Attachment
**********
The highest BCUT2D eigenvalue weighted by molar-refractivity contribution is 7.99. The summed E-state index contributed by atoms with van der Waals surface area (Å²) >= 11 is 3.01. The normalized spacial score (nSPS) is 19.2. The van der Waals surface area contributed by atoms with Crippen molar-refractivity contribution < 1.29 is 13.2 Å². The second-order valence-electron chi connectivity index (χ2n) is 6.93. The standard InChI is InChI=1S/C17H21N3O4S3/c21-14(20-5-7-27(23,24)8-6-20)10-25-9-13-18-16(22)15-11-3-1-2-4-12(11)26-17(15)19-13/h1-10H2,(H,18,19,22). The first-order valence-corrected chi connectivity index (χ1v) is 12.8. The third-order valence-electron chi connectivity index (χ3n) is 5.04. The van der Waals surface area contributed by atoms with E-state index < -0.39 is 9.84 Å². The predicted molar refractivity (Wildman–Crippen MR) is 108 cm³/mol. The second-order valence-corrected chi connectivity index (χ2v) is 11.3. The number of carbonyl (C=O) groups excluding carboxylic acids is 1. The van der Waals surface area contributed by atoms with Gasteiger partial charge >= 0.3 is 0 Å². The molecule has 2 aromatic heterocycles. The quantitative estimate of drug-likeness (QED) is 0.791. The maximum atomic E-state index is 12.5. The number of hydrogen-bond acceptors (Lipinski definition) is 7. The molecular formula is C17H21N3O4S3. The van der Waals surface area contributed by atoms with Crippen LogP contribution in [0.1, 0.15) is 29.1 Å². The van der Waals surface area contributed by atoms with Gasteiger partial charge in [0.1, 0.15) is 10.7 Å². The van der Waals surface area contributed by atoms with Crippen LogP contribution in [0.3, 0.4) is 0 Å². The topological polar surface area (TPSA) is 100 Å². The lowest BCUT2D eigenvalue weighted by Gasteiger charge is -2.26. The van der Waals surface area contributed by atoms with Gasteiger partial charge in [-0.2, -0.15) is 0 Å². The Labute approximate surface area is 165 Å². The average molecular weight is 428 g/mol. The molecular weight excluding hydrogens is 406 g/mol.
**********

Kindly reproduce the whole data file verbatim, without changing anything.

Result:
The highest BCUT2D eigenvalue weighted by molar-refractivity contribution is 7.99. The summed E-state index contributed by atoms with van der Waals surface area (Å²) >= 11 is 3.01. The normalized spacial score (nSPS) is 19.2. The van der Waals surface area contributed by atoms with Crippen molar-refractivity contribution < 1.29 is 13.2 Å². The second-order valence-electron chi connectivity index (χ2n) is 6.93. The standard InChI is InChI=1S/C17H21N3O4S3/c21-14(20-5-7-27(23,24)8-6-20)10-25-9-13-18-16(22)15-11-3-1-2-4-12(11)26-17(15)19-13/h1-10H2,(H,18,19,22). The first-order valence-corrected chi connectivity index (χ1v) is 12.8. The third-order valence-electron chi connectivity index (χ3n) is 5.04. The van der Waals surface area contributed by atoms with E-state index < -0.39 is 9.84 Å². The predicted molar refractivity (Wildman–Crippen MR) is 108 cm³/mol. The second-order valence-corrected chi connectivity index (χ2v) is 11.3. The number of carbonyl (C=O) groups excluding carboxylic acids is 1. The van der Waals surface area contributed by atoms with Gasteiger partial charge >= 0.3 is 0 Å². The molecule has 2 aromatic heterocycles. The quantitative estimate of drug-likeness (QED) is 0.791. The maximum atomic E-state index is 12.5. The number of hydrogen-bond acceptors (Lipinski definition) is 7. The molecular formula is C17H21N3O4S3. The van der Waals surface area contributed by atoms with Crippen LogP contribution in [0.1, 0.15) is 29.1 Å². The van der Waals surface area contributed by atoms with Gasteiger partial charge in [0.1, 0.15) is 10.7 Å². The van der Waals surface area contributed by atoms with Crippen LogP contribution in [0.3, 0.4) is 0 Å². The topological polar surface area (TPSA) is 100 Å². The lowest BCUT2D eigenvalue weighted by Gasteiger charge is -2.26. The van der Waals surface area contributed by atoms with Gasteiger partial charge in [-0.2, -0.15) is 0 Å². The Labute approximate surface area is 165 Å². The average molecular weight is 428 g/mol. The molecular weight excluding hydrogens is 406 g/mol.